CSA Check-in: Bellair Farm

Posted on April 3, 2013 by


Bellair Farm, © Cville Niche, Photo credit: Katerina Diplas

“Every farm is different, and CSAs can be creative about what they do,” said James Barrett, head farmer at Bellair Farm, as he drove us through the vast acres of Bellair. “Find one that suits you.”

This year signals the third season for the Bellair Farm CSA, expanded now to 360 shares. “We won’t grow the CSA anymore,” added Barrett. “We want to keep it personal and offer a good experience for everyone when they come out to the farm.”

View a slideshow of our visit »

What is a CSA?

Community Supported Agriculture, or CSA, is a mutually beneficial relationship that supports both the farm and local community. Area CSAs allow consumers direct access to the farm where food is grown, as well as a relationship with the farm.

Pick-Your-Own field, © Cville Niche, Photo credit: Katerina Diplas

Newly expanded Pick-Your-Own field

The Bellair Farm CSA offers farm pick-up on Saturday mornings, or a Wednesday Farmers Market at Pen Park. Each share includes vegetables you pick from the selection, a Pick-Your-Own field, and a weekly newsletter with recipes and ideas for your table. You won’t regret the 20 minute drive down 20 South to pick up your share on Saturdays, because you’ll leave with a bag full of veggies, and hand-picked jalapenos, tomatoes, berries, herbs, flowers, and more from the newly doubled in size Pick-Your-Own field!

chickeating © Cville Niche, Photo credit: Katerina Diplas

One little four day old chick.

The details:

The cost of one CSA share is $600, and runs for 22 weeks – typically the end of May to the end of October.

To sign up for a Bellair CSA share fill out this form, and mail a downpayment of $100. Questions? Email them to bellairfarm@gmail.com.

garlic, © Cville Niche, Photo credit: Katerina Diplas

Garlic grows under a pile of straw.

Q&A with James Barrett

When and why did your farm decide to participate as a CSA?

Bellair Farm CSA came about because the land owner, Ms. Cynthia Davis, wanted to start a farm enterprise on her beautiful 900 acre farm.  She looked to hire a farmer to manage and start that business with her.  I had been farming in the New England area for 8 years and was looking for a partner to start a CSA with.  Cynnie and I met and Bellair Farm CSA was born!  All of my farming and managerial experience had been on a CSA farm and I was strongly philisophically married to the CSA model because of my interest in community building and the positive impact a strong community can have on a farm and vice versa.  The CSA model was not a hard sell, Cynnie was excited to share her beautiful farm with Charlottesville and the CSA business model is compelling, versatile and strong.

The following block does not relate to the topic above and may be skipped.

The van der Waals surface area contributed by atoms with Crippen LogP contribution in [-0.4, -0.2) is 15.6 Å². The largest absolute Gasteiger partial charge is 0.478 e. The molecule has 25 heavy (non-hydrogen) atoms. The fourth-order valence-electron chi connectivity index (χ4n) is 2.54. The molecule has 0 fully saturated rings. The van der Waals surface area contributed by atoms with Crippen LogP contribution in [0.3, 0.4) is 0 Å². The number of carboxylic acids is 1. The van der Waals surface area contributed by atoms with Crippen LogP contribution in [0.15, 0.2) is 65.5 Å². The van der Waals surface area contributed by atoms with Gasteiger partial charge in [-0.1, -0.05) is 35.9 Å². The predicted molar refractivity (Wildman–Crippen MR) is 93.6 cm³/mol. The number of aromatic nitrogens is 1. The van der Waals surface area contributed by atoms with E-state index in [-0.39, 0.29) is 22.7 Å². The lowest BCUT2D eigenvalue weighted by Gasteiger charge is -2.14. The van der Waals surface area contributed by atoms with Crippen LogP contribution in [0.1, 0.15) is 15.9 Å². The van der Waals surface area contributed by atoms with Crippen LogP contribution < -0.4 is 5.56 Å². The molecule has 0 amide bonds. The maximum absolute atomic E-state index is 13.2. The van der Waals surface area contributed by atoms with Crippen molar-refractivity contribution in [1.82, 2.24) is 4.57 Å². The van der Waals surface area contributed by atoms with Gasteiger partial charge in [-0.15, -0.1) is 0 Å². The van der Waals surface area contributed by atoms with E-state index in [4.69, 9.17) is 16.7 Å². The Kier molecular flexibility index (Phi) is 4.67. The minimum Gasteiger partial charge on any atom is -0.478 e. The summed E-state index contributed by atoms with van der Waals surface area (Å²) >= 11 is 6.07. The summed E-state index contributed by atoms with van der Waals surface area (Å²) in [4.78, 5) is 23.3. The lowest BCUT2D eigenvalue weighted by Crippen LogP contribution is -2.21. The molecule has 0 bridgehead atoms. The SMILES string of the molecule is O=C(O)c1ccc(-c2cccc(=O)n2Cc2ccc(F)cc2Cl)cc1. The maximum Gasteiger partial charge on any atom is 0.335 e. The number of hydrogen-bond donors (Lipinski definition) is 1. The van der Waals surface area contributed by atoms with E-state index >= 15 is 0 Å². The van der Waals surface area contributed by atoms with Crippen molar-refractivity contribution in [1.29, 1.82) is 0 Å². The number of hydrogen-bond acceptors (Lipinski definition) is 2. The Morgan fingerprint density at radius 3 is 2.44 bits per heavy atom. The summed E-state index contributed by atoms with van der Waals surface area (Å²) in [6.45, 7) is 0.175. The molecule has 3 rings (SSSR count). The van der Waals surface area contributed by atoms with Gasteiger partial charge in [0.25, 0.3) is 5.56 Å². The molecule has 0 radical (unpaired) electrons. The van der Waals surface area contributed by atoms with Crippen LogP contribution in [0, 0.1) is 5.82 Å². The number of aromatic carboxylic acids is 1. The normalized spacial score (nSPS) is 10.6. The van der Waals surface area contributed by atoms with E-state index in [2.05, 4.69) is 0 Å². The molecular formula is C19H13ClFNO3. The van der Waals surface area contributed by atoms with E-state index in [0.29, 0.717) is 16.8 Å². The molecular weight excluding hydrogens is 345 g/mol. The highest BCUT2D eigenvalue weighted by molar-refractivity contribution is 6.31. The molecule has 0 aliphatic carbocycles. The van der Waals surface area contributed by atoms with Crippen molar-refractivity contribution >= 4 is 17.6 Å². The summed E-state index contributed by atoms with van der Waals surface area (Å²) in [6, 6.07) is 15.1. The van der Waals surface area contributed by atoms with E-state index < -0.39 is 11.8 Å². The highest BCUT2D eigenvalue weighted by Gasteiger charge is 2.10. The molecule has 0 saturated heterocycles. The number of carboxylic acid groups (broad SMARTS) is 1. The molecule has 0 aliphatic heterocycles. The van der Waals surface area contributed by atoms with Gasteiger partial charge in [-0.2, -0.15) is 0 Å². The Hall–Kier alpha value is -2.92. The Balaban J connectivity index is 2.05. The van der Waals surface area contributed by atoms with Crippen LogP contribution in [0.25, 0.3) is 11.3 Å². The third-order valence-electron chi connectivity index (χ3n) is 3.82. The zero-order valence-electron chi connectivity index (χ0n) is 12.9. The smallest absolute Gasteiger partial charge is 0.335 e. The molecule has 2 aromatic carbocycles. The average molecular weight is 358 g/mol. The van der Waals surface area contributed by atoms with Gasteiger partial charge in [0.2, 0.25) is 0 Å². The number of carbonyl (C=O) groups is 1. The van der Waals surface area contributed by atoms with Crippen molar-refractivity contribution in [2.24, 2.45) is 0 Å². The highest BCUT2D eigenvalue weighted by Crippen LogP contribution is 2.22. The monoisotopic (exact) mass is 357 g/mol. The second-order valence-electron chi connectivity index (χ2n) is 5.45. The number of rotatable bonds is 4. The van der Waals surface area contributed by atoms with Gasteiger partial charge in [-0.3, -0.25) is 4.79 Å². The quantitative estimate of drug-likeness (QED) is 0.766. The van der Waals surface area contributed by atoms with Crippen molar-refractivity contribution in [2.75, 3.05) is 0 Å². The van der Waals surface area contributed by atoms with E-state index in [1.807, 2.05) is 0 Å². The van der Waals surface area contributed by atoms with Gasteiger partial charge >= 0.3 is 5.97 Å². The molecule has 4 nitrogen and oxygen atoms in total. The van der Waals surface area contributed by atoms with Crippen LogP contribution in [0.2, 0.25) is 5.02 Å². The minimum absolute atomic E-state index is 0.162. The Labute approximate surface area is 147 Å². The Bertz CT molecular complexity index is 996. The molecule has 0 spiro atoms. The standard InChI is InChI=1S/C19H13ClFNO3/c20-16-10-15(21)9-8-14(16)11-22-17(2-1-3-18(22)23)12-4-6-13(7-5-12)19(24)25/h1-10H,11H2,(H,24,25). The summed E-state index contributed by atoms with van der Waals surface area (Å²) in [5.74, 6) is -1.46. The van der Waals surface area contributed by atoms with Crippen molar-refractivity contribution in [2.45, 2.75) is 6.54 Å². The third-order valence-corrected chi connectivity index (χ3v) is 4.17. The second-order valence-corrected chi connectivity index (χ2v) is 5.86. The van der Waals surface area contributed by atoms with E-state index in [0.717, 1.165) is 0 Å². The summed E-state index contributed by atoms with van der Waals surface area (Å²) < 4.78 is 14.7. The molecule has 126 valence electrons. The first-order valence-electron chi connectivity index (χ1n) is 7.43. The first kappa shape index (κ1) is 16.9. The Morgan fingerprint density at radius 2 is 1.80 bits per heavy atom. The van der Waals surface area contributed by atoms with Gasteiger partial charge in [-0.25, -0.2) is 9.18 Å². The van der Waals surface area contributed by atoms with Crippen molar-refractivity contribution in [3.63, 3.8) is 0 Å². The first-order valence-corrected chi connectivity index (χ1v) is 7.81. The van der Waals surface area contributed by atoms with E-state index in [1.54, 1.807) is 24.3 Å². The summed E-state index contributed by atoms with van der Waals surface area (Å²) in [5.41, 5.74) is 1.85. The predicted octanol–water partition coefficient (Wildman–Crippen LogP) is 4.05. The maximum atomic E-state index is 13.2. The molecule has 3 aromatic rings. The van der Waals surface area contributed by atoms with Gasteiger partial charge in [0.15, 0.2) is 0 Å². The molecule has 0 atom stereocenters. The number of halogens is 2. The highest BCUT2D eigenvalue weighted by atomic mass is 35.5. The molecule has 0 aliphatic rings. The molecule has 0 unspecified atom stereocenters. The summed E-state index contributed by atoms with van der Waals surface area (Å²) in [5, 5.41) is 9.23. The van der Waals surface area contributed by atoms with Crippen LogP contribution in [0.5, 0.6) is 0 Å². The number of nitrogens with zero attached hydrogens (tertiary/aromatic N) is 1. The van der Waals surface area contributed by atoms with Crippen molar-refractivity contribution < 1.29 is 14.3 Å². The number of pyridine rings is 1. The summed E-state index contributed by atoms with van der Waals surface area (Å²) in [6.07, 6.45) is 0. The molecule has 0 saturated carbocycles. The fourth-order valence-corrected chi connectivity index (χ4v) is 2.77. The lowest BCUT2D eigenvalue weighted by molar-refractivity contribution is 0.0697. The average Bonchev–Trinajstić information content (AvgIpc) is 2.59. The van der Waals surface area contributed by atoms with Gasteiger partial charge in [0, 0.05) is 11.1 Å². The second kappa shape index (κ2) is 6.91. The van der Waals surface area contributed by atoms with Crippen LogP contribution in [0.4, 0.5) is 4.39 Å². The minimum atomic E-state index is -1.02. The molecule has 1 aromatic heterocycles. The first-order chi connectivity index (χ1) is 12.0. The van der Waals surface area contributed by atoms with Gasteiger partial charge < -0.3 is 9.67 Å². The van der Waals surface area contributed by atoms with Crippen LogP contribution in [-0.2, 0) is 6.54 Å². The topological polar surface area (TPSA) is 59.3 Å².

Can you give us a brief history of your farm and its role in the area?

Ms. Davis has lived on this farm for over 35 years.  The Davis family owned a dairy in the 80’s.  Bellair Farm has been around since the 1700’s, so it’s an historic property.  During the last 2 years we’ve tryed to become a positive force and a resource for the Charlottesville community.  We welcome school groups and organizations onto the farm to learn about sustainable agriculture and how a vibrant local food system can make a positive impact on their community.  We’re also interested in making sure that all of Charlottesville can partake in delicious, fresh local food, so we actively try and find ways to get our procuce to folks who might not be able to participate with out some help.

headlessscarcrow, © Cville Niche, Photo credit: Katerina Diplas

What kinds of in-season food will you offer this spring?

This spring we’ll have lettuce, Bok Choy, Napa Cabbage, Cabbage, Broccoli, Scallions, carrots, beets, radishes, salad turnips, Kale, Collards, kolrabi, arugula, tat soi, Broccoli raab, garlic scapes, strawberries, basil, peas, mustard, spinach, hon tsai tai, eggs, chicken and pork.

How do consumers select the kinds of food they want? Do you allow consumers to come to the farm and select their own items?

Our CSA takes a mix and match approach, so besides 1 or 2 limited items every week our members choose how they want to fill their bags from the 15-30 items we have out for them.  They can come out to the farm or pick up their produce in town at the week day markets.  They can also use our Pick Your Own Fields once a week.

What is the most popular item on your farm during the spring season?

That’s a tough one, strawberries and snap peas are surely favorites, but people are so tired of those plastic bags of greens, so lettuce and fresh greens get people excited as well.jaime barrett,  © Cville Niche, Photo credit: Katerina Diplas

How many CSA consumers does your farm support annually?

We’ll sell 360 shares this season, and each share can easily feed 4 people.

Describe your farm in five words or less.

We’re an…open, delicious, sustainable, interactive, packed-with-life…farm.


— Q&A by Caitlin Rivas, Words by Linnea White, Photography by Katerina Diplas

Posted in: CSA Series, food, outdoors